FT 16th May 2011 more >>
FEARS that Sellafields Mox fuel future has been undermined by events in Japan have been dispelled by nuclear bosses. It follows reports that Japans Prime Minister has called for the closure of the Hamaoka plant, near Tokyo, over concerns that it is also an earthquake risk in the wake of the Fukushima disaster. Hamoaka is one of the Japanese customers that has agreed to invest in new Mox manufacture in the Sellafield SMP plant. This will support significant engineering changes. All told, 10 Japanese nuclear power utilities have placed contracts which have been hailed as a saviour for SMP, helping secure around 1,000 Sellafield jobs and the sites longer term commercial future. Sellafields owners, the Nuclear Decommissioning Authority, stressed this week: We have contracts with all the Japanese utilities through what is called a contractual framework agreement. Chubu Electric (owner of the Hamaoka site) is just the first customer for whom we are manufacturing fuel. Friends of the Earth in West Cumbria has called on the government to halt its plutonium management consultations which advocates Sellafield Mox production as an important option in reducing the plutonium stockpile. FoE claims the on-going Japanese nuclear crisis has removed the market for Mox. Spokeswoman Dr Ruth Balogh said: This plant (SMP) has been costing the taxpayer £90 million a year. The true costs of Mox in terms of waste need to be appraised. It is incorrect to speak of Mox as a recycling facility when the ensuing spent fuel is even more radioactive and problematic to deal with, creasing a further problem of waste.
Whitehaven News 12th May 2011 more >>
Japan began evacuating people from outside the official exclusion zone around the crippled Fukushima nuclear plant after it was revealed fuel rods there probably melted hours after March’s devastating earthquake.
ABC News 16th May 2011 more >>
Japan said Monday it was still on target to achieve the shutdown of damaged reactors at a crippled nuclear plant by around the year-end, despite damage being worse than earlier thought. The premier’s pledge came despite the abandonment of the latest attempt to cool the number one reactor at the plant by filling the containment chamber with water. TEPCO said that around 3,000 tons of highly radioactive contaminated waste water had leaked through holes created by melted fuel into the reactor basement, forcing officials to think of ways to pump it out and process it.
AFP 16th May 2011 more >>
A plan to flood and cool the No. 1 reactors containment vessel at the crippled Fukushima Daiichi nuclear plant with water will be abandoned as holes have been created by melted nuclear fuel at the bottom of the pressure vessel. Goshi Hosono, tasked with handling the nuclear crisis, told TV programs, however, that the government will keep intact the road map devised by plant operator Tokyo Electric Power Co to bring the Nos. 1 to 3 reactors under control within six to nine months. On the original plan to completely submerge the 4-meter-tall fuel rods by filling the vessel with water, Hosono said, We should not cause the (radioactive) water to flow into the sea by taking such a measure.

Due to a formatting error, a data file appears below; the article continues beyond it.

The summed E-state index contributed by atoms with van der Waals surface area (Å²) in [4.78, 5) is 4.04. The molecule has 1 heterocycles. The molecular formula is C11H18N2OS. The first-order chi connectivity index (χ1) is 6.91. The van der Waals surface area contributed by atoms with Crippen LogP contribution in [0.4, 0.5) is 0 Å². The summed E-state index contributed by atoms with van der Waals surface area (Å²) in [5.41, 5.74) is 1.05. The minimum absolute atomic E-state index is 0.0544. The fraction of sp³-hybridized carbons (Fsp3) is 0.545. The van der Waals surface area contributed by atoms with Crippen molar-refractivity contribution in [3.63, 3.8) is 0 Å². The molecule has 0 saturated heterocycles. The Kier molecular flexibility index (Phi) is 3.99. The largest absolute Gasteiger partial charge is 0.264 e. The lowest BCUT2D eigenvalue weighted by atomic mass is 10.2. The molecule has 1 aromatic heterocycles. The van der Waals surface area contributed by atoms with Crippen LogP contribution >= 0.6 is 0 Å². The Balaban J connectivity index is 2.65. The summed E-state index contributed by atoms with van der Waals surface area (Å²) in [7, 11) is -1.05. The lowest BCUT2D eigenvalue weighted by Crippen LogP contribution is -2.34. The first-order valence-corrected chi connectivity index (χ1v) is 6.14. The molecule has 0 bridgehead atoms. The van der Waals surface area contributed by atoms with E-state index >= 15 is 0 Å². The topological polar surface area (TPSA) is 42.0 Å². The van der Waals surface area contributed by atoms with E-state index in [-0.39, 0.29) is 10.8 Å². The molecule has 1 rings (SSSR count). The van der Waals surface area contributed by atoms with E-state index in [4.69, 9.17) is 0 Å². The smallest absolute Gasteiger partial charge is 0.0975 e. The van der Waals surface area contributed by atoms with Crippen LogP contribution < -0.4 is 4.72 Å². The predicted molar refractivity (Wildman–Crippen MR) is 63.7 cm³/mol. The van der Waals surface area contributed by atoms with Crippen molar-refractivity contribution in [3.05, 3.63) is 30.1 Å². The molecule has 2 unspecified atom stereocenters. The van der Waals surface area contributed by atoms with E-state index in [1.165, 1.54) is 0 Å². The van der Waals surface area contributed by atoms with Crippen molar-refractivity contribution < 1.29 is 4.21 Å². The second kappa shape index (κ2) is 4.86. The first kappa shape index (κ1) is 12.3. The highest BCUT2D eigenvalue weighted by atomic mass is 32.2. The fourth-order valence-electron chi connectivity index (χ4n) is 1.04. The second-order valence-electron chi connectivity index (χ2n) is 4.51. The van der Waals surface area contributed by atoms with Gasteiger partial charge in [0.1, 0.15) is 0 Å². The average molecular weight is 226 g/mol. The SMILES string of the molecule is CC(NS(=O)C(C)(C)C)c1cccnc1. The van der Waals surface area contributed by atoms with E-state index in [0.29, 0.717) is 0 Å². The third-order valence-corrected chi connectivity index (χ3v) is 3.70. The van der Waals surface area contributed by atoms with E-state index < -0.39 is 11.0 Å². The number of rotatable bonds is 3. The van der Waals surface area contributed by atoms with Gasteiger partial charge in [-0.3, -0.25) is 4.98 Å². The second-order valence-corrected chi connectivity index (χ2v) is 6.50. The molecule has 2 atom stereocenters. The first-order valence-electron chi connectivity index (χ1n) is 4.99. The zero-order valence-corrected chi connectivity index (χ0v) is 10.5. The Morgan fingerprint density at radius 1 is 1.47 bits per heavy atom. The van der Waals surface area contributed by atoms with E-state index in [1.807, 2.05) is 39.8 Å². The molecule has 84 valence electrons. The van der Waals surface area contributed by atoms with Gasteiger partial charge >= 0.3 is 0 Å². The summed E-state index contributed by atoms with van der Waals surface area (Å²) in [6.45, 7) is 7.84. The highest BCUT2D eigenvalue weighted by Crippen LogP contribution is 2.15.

Japan Today 16th May 2011 more >>
Tepco said melting fuel rods had created a hole in the chamber, allowing 3,000 tonnes of contaminated water to leak into the basement of the reactor building.
BBC 15th May 2011 more >>
Data taken at the Fukushima Daiichi nuclear power plant on the night of March 11 showing a high level of radiation at a reactor building suggest the possibility that key facilities there may have been damaged by the quake itself that day rather than tsunami-caused power loss that failed the reactor’s cooling function, a utility source said Saturday.
Nikkei 15th May 2011 more >>
Two-thirds of Japanese voters back Prime Minister Naoto Kan’s decision to close a nuclear plant seen at risk from a major earthquake but the move failed to give the unpopular premier much of a ratings bounce, surveys showed on Monday.
Reuters 16th May 2011 more >>
Tourists will soon be able to wander through a nuclear power plant in the Philippines that was built nearly three decades ago but never used, a government official said Wednesday. The Bataan Nuclear Power Plant, which has lain dormant since it was completed in 1984 at a cost of $2.3 billion, will be opened to tour groups to teach them about nuclear power, said regional tourism director Ronald Tiotuico.
Independent 15th May 2011 more >>
The EEF, the organisation that represents the UK manufacturing industry, will today urge the Government to reject the recommendations of the Climate Change Committee, which it says would saddle the country with unrealistic targets that are much more demanding than anything faced elsewhere in Europe. It said the committee’s “carbon budget”, published before Christmas, would require Britain to cut carbon emissions by 30 per cent by 2020, half as much again as the target agreed by the EU.
Independent 16th May 2011 more >>